Newcomer Katie Brayben gives a sensational performance in the latest jukebox musical to open in the West End. The young performer is confident and commanding in her role as Carole King, the American singer-songwriter whose breakthrough album Tapesty remained in the US charts for over 6 years.
Beautiful The Carole King Musical is packed full of familiar tunes. Not just songs by King and her husband Gerry Goffin, but also those of the rival song writing duo Barry Mann and Cynthia Weil. This is overwhelming; the songwriting duo of King and Goffin have more than enough memorable hits to sustain a full length musical and the additional songs make the evening feel more like a night at a concert than the Aldwych Theatre. Perhaps without the addition of the Mann/Weil back catalogue, Douglas McGrath’s witty but brief book might have been able to delve more into the later life of America’s most successful female singer songwriter.
The musical begins in 1971 as Carole King takes to the stage at Carnegie Hall. How did I get here? she muses. Over the following 150 minutes, we find out.
Directed by Marc Bruni, this is a slick, successful production with a cast of 26 and a 12 strong live orchestra led by Matt Smith. Derek McLane’s impressive set design of metal girders and staircases is influenced by 16-year-old Carole’s assertion that the offices of US music publisher and producer Donnie Kirshner are a song factory. This contrasts strongly with the shabby home of Carole and her mother and later the suburban marital home of King and her husband Gerry. It is easy to understand the claustrophobia Gerry feels as the story develops; he is writing rock and roll songs whilst living a conventional, middle-class life. He longs to escape to a nightclub.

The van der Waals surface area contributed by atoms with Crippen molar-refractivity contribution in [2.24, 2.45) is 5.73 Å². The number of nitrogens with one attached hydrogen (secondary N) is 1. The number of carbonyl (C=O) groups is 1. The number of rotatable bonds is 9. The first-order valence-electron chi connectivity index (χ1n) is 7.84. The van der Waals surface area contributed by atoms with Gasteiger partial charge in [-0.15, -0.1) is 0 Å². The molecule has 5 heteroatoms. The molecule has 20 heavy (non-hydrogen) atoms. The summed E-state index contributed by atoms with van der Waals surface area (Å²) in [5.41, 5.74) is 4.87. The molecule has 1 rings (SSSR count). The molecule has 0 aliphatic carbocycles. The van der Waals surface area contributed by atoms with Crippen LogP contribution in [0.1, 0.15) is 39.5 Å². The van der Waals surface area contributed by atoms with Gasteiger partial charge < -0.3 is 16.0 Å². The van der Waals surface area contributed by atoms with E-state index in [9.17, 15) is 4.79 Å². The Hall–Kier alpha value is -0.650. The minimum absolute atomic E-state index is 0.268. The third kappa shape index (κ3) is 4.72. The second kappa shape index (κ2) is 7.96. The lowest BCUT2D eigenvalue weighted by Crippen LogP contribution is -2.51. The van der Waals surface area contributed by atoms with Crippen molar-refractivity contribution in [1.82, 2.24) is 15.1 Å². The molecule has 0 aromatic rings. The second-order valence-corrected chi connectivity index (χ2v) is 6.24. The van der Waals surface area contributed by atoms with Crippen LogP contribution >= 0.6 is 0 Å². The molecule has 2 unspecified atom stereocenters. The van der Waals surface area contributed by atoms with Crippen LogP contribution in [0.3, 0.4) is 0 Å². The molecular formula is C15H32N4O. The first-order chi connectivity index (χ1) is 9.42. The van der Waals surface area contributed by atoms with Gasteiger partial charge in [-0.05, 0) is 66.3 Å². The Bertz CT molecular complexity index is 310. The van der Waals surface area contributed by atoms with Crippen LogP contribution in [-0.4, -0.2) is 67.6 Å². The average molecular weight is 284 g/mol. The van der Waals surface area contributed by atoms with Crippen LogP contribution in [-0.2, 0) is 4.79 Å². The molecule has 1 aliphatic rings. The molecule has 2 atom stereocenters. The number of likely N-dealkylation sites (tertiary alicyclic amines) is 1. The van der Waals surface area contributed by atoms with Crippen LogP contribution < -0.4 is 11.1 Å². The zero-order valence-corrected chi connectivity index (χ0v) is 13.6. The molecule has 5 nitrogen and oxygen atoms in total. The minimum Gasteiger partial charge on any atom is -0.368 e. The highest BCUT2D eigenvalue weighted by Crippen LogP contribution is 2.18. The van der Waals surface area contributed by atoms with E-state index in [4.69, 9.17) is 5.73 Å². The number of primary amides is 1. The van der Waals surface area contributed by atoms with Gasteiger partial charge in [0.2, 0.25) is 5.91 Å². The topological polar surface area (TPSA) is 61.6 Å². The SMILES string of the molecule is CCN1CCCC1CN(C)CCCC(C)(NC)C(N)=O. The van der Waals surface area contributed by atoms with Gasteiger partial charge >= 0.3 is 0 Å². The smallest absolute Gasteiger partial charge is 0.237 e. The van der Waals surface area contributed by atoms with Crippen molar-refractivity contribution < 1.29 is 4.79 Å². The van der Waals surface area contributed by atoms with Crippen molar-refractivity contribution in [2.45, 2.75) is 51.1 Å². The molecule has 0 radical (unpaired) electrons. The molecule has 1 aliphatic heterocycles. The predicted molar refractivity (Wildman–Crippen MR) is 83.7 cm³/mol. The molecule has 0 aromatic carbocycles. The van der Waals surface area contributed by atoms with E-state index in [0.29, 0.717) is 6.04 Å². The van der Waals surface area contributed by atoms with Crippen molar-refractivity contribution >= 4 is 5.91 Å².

Whilst the musical is undeniably a show piece for the soaring, effortless voice of Brayben, the supporting group of four also give faultless performances. Alan Morrissey’s Gerry Goffin was so convincingly spineless and listless that parts of the audience audibly murmured disparagingly when he reappeared on stage towards the end of the show. And Ian McIntosh and Lorna Want excel as the edgy and neurotic Barry Mann and his pushy and determined partner Cynthia Weil.
The musical follows the tale of Carole from earnest schoolgirl through a successful songwriting partnership with Goffin to starting a new career as a solo singer-songwriter. Subtle costume design by Alejo Vietti signals the passing of time from prissy 1958 to swinging 1971. The musical starts and ends in the same place – the Carnegie Hall in 1971. But what happened next? The rousing final number Beautiful is from King’s 1971 Tapestry album. Fewer songs and more book would surely have had this moment at the end of Act 1. As the lights dim and the cast take their bow, it feels like we were denied a third act.
Review by Laura-Jane Foley
Carole King, the chart-topping music legend, was an ordinary girl with an extraordinary talent. She fought her way into the record industry as a teenager and sold her first hit, Will You Love Me Tomorrow, when she was just seventeen. By the time she was twenty she was writing number ones for the biggest acts in rock ‘n’ roll, including The Drifters, The Shirelles, Aretha Franklin and The Monkees. But her greatest challenge was to find her own voice and finally step into the spotlight.
Beautiful is the untold story of Carole King’s journey from schoolgirl to superstar; from her relationship with husband and songwriting partner Gerry Goffin, their close friendship and playful rivalry with fellow songwriting duo Barry Mann and Cynthia Weil, to her remarkable rise to stardom. Along the way, she became one of the most successful solo acts in popular music history, and wrote the soundtrack to a generation.
Evenings: Monday – Saturday 7.30pm
Matinees: Thursday and Saturday matinees 2.30pm
Thursday 10th September 2015